Release: 13th June 2016
Format: BR / DVD
When a group of cannibal savages kidnaps settlers from the small town of Bright Hope, an unlikely team of gunslingers, led by Sheriff Franklin Hunt (Kurt Russell), sets out to bring them home. But their enemy is more ruthless than anyone could have imagined, putting their mission – and survival itself – in serious jeopardy.
Bone Tomahawk is like a wolf in grandma’s nightgown. In its opening minutes, writer / director S. Craig Zahler let’s us ponder, “what big eyes you have;” as he hints at something sinister, lurking beneath the veneer. Then we rest easy for a while, enjoying this ‘Western’ in all its “yee-haw” glory. Next, “what big claws you have;” we are cottoning on to something a-miss. By the time we reach act three and finally decide to comment on grandma’s teeth, the wolf stands to reveal itself in all its grizzly and terrifying glory; then you’ll likely vomit and wish for better days. To say more would be a massive spoiler, just know that Bone Tomahawk is truly as brutal as its title suggests. Tell your folks, this ‘aint no John Ford malarkey.
There is a definite pulp feel to Zahler’s directorial debut. Whether it’s the zippy Tarantino flavour of his dialogue, or the no-nonsense fragrance of Walter Hill in his direction, Zahler is clearly confident that audiences will ‘get’ what he is trying to achieve here. There are moments, quite a few in fact, where Bone Tomahawk starts to feel like folklore. Films such as The 13th Warrior and Apocalytpo spring to mind, particularly as the film descends into its eventual mayhem. Bone Tomahawk has the sensibilities of a Scandinavian crime drama, tarted up with sprawling vistas and hard boiled archetypes of a classic Western. There seems to be a conscious choice in casting Kurt Russell in the central role, while surrounding him with actors that never quite make sense. Disorientation is a common feeling when watching the movie, never visually, but always emotionally. Here is a film that toys with our expectations and interpretations, slowly turning up the heat and boiling us like a dumbass frog. Before we know it, we really aren’t in Kansas anymore.
Because Bone Tomahawk has such B-Movie sensibilities, there is a certain hammy quality to proceedings. Russell is, as you’d expect, a perfect fit as Sheriff Hunt (least subtle name of the year), while Patrick Wilson and company perform adequate roles in supporting their lead. Matthew Fox gives an interesting turn as Brooder (another less than subtle play on words), giving more than an air of John Wayne in The Searchers and Clint Eastwood’s man with no name. Brooder is the James Bond of the group, dapper and deadly, but he is also a super racist; which is a bold move for someone who’s biggest role to date mostly involved skulking around paradise and being a heartthrob.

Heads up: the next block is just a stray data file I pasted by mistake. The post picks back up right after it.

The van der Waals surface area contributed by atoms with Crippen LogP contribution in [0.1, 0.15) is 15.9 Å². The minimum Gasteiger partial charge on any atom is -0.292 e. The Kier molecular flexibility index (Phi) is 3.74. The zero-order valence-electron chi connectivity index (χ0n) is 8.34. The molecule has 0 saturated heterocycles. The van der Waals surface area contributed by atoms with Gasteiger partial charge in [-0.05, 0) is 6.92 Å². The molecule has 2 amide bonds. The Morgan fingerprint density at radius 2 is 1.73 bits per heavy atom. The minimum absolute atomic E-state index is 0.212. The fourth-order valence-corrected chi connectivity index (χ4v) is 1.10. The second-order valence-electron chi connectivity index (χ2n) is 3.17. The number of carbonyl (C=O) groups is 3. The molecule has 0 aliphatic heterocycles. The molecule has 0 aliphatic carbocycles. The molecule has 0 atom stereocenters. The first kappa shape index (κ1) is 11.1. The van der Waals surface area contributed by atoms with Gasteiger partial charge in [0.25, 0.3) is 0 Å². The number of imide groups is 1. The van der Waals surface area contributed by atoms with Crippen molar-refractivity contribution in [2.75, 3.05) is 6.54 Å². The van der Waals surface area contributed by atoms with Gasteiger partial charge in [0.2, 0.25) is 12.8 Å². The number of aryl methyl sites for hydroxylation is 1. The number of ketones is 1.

The most surprising element of the film is that you never realise you’ve made an emotional connection with the characters until things start to get ugly. And that is possibly the slyest thing this wolf achieves. You’re not likely to forget these guys in a hurry, and as it turns out, you genuinely want them to succeed in their mission; especially when you see what awaits them in the great American wilderness. The wind will never sound the same again.
Film Grade: B-
The special features that accompany Bone Tomahawk look substantial but really aren’t. There is a reasonably informative Making Of, featuring all involved in the film’s production. Then follows an insanely long and tedious Live Q&A from a screening of the movie.
Special Features Grade: D+
You’ll definitely leave a viewing Bone Tomahawk visibly shaken. Whether that is worth the experience remains entirely personal, but one thing is undeniable, this isn’t an experience you will forget.